Don't worry too much about LeGarrette Blount. He won't be playing football anymore this season, but the University of Oregon still has his back.
Tuition and books for the rest of the year. Room and board, too.
Oregon certainly can afford to keep the running back/heavyweight slugger on the books. Nike co-founder Phil Knight made sure of that recently when he gave $100 million to the university so it could compete against powerhouses like Boise State.
And if Blount gets too antsy, he can even practice with his teammates.
"We're not going to throw LeGarrette Blount out on the street," vowed Oregon coach Chip Kelly.
That's an endearing trait among most college coaches. They stick up for their kids.
Just the other day Rich Rodriguez shed tears while defending his guys at Michigan — and all they had done was complain that he was working them too hard.
Kelly was choking up, too, as he digested the events of Thursday night in Idaho. Either that or he was in tears over perhaps the most awful coaching debut you could imagine on a big stage.
Give Kelly the benefit of the doubt on this one. He was probably as shocked as Blount when the word came down that the best player on the team was done for the season.
As well he should have been. Oregon didn't bother to wait for a judge or jury to deliver its verdict, not with the court of public opinion weighted so heavily against Blount and the Ducks.
No hearing. No chance for Blount to try to make amends.
Just a summary judgment ending his career, executed before the next day's practice even began.
This wasn't a football coach's decision, and it wasn't made by the new athletic director. The university's president sealed Blount's fate hours before the official announcement when he issued a statement calling his behavior "reprehensible."
Whether Knight had a say is open for speculation, but apparently not much happens in the athletic department at Oregon without his input. Knight has so much influence that he sits in on coaches' strategy sessions and brings his friends with him to celebrate in the locker room after big wins, according to The Oregonian newspaper. He's even been seen at games carrying around the same laminated sheets coaches use to call plays.
Seeing the swoosh disrespected so blatantly on national TV probably didn't sit well with him.
Blame the ESPN cameramen for some of that. They could have been filming cheerleaders jumping up and down for joy, but focused, instead, on Blount in a sea of Boise State players to get an image that will define this college football season for a long time.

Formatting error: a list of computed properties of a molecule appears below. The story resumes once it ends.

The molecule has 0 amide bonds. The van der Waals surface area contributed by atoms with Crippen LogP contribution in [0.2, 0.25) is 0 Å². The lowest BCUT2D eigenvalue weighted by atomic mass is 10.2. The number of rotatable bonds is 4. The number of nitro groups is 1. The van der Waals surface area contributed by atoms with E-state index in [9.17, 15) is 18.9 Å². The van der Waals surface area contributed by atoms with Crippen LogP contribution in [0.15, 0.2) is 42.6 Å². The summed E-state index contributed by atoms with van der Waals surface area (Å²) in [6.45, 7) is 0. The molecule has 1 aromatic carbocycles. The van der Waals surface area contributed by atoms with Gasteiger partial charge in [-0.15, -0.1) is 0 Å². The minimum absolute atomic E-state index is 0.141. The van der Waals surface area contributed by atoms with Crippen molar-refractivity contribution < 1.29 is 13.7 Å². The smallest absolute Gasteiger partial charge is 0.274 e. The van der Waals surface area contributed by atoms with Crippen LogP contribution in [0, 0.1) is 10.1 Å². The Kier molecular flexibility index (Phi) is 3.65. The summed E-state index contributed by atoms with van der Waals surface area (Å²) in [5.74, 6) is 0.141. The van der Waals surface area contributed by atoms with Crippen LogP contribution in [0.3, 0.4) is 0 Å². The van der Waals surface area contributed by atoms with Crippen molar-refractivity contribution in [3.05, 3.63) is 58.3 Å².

Blame Byron Hout, too, for tapping Blount on his shoulder pads and taunting him over his miserable game. That wasn't what anyone had in mind before the game when players from both teams shook hands as part of a new sportsmanship initiative. Hout deserves more punishment than simply having to run a few extra sprints in practice.
But mostly blame Blount for losing control at the worst possible time in the worst possible place. He didn't even do it in a civilized way, landing a sucker punch of a right hand when Hout wasn't looking.
It was despicable. It was cowardly.
It was inexcusable.
But in the hasty rush to judgment, a lot of people stopped thinking. They were so distraught over the image — replayed over and over on TV and the Internet — that they immediately imposed the maximum penalty.
It didn't just end his season, it ended his college career. Might have also ended his NFL chances.
Had cooler minds prevailed, they might have spent the weekend thinking about it. Had the university president's grandstanding not painted them into a corner, they might have considered some other options.
The end result may have been the same. This was, after all, a heinous act.
But an argument could be made that suspending Blount for six games and enrolling him in anger-management classes may have been more appropriate. That would give him some hope, and the chance to eventually redeem himself with his university and his teammates.
That didn't happen, to the cheers of the NCAA and the Pac-10, which both wasted no time applauding the decision.
Blount's college football career is over. But, as university officials were quick to point out, he's still got a scholarship and that school thing going for him.
So don't worry what the future holds for LeGarrette Blount.
Because in Oregon they still have his back.
Tim Dahlberg is a national sports columnist for The Associated Press. Write to him at email@example.com
(Copyright 2009 The Associated Press)